How to Write a Holiday Card That Makes Everyone Know How Great Your Family Is
Here’s how to weaponize your holiday greetings to shove as much humblebragging as you can into a 5x7 slab of cardstock from Shutterfly.
It’s hard to remember now, but before social media exploded holiday cards were probably our best and most effective means of making friends, family, and neighbors feel terrible about themselves. Before we could instamagically show off every last tree-farm visit, batch of ginger snaps, and travel-basketball team group shot, the worst of us had to surreptitiously try to cram a year’s worth of self-important updates into one card. One card. Truly, those were the dark ages.
But while it’s super easy to proclaim your superiority on the internet, you can still use the safe cover of Christmas cheer to really give it to all those people who bragged their way through the year. Like those damn Hendersons who love to post absurdly long, detailed stories about their kids’ fancy summer camp (Tim was a real natural on that horse! Cindy really has a knack for falconry!) and casually drop photos of cars wrapped in bows like they’re in a December to remember commercial. (Does anyone do that? Oh yeah, the Hendersons!) Or, for that matter, anyone else whose skin you want to burrow under. For many, the holiday card is the annual chance to not so casually cram your good fortune under others’ noses.
Here’s how to weaponize your holiday greetings to shove as much humblebragging as you can into a 5×7 slab of cardstock from Shutterfly.
Photoshop your family to within an inch of its glowing, burnished life. This goes without saying, but you’re not using pictures that were “spontaneously taken in a joyful moment,” right? Your grandparents did that, although they didn’t have any joyful moments because they had to sit unsmiling in front of a huge box camera for six minutes. You, meanwhile, have the power to remove every blemish, pore, wrinkle, gray hair, burgeoning gut, and non-smiling child using all the technology the Lord has gifted you. Alternately, just hit up Sears Portrait Studio. They could really use your money. Either way, you want to produce photos that make Cousin Carol, or whoever the gloatiest member of your family is, to clench her jaw hard upon seeing your smooth, smooth faces.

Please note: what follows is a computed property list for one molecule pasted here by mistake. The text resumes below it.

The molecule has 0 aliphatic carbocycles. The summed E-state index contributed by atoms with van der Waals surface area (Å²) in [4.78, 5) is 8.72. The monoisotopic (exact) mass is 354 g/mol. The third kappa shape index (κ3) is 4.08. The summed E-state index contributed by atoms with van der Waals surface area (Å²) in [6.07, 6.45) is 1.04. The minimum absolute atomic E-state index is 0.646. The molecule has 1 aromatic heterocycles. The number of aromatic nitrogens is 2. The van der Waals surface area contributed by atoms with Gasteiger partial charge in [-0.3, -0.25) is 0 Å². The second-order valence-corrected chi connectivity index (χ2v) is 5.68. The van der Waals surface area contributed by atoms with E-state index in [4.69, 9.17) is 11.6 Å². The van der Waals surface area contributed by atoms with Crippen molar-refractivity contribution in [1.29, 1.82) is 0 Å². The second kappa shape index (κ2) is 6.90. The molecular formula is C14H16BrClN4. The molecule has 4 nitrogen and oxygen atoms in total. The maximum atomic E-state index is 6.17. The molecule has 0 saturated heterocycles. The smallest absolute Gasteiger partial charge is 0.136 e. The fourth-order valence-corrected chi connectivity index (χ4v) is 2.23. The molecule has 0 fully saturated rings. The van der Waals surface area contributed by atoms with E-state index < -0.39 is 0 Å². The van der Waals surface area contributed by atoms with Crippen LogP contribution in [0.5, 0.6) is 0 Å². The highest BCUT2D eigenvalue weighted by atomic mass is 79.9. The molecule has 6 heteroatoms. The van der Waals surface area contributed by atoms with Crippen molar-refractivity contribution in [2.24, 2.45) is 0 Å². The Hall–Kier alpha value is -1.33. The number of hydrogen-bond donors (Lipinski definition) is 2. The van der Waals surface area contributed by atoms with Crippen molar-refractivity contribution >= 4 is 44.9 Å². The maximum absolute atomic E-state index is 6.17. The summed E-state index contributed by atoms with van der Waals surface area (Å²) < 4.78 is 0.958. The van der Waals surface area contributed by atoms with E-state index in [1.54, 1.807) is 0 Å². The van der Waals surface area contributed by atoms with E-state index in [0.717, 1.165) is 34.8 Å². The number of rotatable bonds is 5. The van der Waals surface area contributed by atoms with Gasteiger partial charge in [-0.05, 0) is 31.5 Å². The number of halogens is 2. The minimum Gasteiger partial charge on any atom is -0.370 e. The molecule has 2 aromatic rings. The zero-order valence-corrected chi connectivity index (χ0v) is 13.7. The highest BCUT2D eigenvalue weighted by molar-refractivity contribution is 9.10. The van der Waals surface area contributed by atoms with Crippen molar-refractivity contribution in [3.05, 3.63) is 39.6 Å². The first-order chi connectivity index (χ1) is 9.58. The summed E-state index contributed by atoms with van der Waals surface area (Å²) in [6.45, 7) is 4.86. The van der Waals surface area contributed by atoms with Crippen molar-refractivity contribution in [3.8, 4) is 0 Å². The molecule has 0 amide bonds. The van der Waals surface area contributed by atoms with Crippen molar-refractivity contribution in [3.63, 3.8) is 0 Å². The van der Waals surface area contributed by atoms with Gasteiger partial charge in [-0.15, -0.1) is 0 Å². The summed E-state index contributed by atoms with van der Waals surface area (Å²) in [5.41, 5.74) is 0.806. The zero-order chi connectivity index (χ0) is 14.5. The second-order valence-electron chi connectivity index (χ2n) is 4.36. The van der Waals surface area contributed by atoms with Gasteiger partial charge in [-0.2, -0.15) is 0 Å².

Using a vacation photo? Great idea. Make sure to capture all the scenic beauty of wherever you were to make everyone freezing their genitals off in late December know how warm you were when this was taken. Just make sure the framing is nicely balanced between the gorgeous, picturesque scenery in the background, and your big bulbous face in the front. Bonus points if you can use the Selfie Angle, which tells the world, “I wasn’t comfortable handing my phone to a stranger.”
Of course, you wouldn’t use just one photo. That would mean you’re putting all your humblebrags in one basket, like a chump. You want to opt for a ludicrous template that includes four to six photos on the front. Even if it means most of those photos are about six molecules wide, who cares? Your family had so much fun you want to cram it all in. Hell, imagine all the fun you had that didn’t make this collage. Oh, and if you’re on a beach, everybody needs to be wearing white shirts and khaki pants. If you’re not, those children better goddamn well be wearing reindeer sweaters and bow ties.
You know how many holiday cards are one sheet? How the actual figgy shit are you supposed to get 12 pictures onto that? We recommend one of those fold-out models, the kind that are generally reserved for kids’ birthdays or children’s books about trains.
Break out your best Mark Twin impression and write some I-get-paid-by-the-word tidings. Some people think holiday letters have become passe. Those people are overweight pudding blobs who get excited about the new Grinch movie, wear Crocs to the grocery store, and think that you can cure forest fires by raking. Holiday letters remain an exceedingly efficient way to get paragraphs of your family’s important achievements into a single three or four sheets of letter paper. Include it all: Your trips, your children’s first steps (on an uncharted slice of Antarctica) and first words (spoken to a just-discovered species of moth they found in your 50-acre backyard), your promotion, the repairs to the master bath. Remember: When it comes to conveying actual Little League statistics, no font is too small.
Do you have a new baby? Go ahead and photoshop a nice aura around it.
Just lean into what the Christmas season is really about: Glitter! And decorative, fancy-rounded edges! If 12 ounces of silver glitter doesn’t fall off your card, it means you are not merry enough. Any idiot can write a card that says, “Hey, thinking about you, sorry we don’t see you more, but we hope you and your family have a wonderful holiday!” But it takes a true friend to adorn those wishes with gold foil paper and bling.
Don’t forget to bust out the calligraphy pen (with gilded ink of course) for your signature. Nothing says we hope your family is happy and healthy by gracing the note with your ornate and ludicrously swirly John Hancock. (“Look at his handwriting. He must be doing well!“) Happy holidays, folks.
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